The new album from young African-Canadian roots phenom Kaia Kater couldn’t come at a better time. As a new generation takes the reins, American roots music is needed more than ever to remind us of the troubled pathways of our own history. Born of African-Caribbean descent in Québec, Kaia Kater grew up between two worlds: one her family’s deep ties to Canadian folk music in her Toronto home; the other the years she spent learning and studying Appalachian music in West Virginia. Her acclaimed debut album touched on this divide, but her new album, Nine Pin (set for release May 13, 2016 on Kingswood Records), delves even further, and casts an unflinching eye at the realities faced by people of color in North America every day. Her songs on the new album are fueled by her rich low tenor vocals, jazz-influenced instrumentation, and beautifully understated banjo, and they’ve got as much in common with Kendrick Lamar right now as they do with Pete Seeger. True to her roots in Appalachia, the title of the album comes from a traditional square dance formation in which a woman stands alone in the middle of a circle of people turning around her. As a double meaning, it’s also one of the pins in bowling that keeps getting knocked down. Surrounded yet alone, constantly in the line of fire, this album speaks beautifully to the seasons of a young woman’s life.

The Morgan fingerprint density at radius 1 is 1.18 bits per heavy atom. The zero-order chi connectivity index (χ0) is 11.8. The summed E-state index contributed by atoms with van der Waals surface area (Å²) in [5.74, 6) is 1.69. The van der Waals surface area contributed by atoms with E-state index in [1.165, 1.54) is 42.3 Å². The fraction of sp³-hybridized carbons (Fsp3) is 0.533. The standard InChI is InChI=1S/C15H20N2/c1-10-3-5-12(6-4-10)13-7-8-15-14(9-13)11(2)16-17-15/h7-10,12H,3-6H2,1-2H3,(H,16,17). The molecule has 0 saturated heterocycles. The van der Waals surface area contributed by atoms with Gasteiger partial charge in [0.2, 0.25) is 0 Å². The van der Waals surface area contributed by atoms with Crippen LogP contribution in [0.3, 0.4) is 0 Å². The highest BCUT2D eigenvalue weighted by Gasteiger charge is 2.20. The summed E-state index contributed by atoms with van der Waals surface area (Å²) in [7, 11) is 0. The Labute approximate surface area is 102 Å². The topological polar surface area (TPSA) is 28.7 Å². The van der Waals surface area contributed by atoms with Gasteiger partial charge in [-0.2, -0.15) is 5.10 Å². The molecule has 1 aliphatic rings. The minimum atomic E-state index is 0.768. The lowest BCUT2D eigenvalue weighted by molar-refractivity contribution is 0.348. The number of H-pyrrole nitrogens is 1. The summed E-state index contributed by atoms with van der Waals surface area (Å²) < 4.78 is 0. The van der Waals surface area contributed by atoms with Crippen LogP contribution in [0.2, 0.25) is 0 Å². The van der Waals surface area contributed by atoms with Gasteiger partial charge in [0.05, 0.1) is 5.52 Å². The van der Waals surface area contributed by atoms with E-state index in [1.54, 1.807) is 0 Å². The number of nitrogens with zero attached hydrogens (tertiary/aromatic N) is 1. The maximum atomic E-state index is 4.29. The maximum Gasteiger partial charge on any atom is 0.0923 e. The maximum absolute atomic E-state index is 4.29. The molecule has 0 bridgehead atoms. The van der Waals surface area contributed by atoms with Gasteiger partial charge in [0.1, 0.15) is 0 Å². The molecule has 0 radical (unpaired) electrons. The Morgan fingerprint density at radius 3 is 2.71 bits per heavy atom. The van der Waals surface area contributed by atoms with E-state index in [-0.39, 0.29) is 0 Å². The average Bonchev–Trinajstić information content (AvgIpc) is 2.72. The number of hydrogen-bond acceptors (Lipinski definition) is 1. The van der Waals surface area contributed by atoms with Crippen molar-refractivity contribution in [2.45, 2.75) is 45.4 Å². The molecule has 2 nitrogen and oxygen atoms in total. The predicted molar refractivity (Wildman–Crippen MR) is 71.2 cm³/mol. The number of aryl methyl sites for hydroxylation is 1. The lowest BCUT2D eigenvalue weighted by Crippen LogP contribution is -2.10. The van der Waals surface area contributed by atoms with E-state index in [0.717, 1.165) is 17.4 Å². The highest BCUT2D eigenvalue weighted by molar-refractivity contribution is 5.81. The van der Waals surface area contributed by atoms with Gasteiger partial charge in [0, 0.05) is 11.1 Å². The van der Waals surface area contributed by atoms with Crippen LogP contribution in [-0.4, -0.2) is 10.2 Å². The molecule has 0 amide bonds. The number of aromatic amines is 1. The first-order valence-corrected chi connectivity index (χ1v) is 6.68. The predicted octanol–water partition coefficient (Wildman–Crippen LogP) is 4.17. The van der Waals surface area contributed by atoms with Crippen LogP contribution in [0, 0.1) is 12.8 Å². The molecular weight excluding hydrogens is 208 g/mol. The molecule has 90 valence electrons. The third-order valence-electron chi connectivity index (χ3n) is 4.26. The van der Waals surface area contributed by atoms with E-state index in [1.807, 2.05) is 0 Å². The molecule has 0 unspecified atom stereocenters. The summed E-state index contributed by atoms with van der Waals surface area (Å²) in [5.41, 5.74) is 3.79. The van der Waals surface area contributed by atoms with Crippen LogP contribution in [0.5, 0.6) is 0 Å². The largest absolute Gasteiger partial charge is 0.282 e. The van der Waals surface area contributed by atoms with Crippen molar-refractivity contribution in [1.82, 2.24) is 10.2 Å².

Recorded in just one day in Toronto, Nine Pin was produced by both Kater and acclaimed Canadian artist Chris Bartos (The Barr Brothers, Jonathan Byrd), who also produced her last album, Sorrow Bound (Kingswood Records). Few artists could pull off such a polished, cohesive album in one day, but Kater felt that this actually lent focus to the project. “This album was written to be something to listen to from start to finish,” Kater explains. As a concept album, Nine Pin weaves between hard-hitting songs that touch on modern issues like the Black Lives Matter movement (“Rising Down,” “Paradise Fell”) and more personal narratives speaking to life and love in the digital age (“Saint Elizabeth”). And while these larger stories are deftly crafted, this is really an album of moments. Kater’s a cappella voice speaking to the loneliness of a city in “Harlem’s Little Blackbird” while solo dance steps echo in the background, the muted hesitancy of Caleb Hamilton’s trumpet breaking the trance of “Little Pink,” the smoke of electric guitar that cuts through “Saint Elizabeth,” the wave-like ebb and flow of piano behind the plaintive love poem “Viper’s Nest…” All of these moments point to an artist wise beyond her years.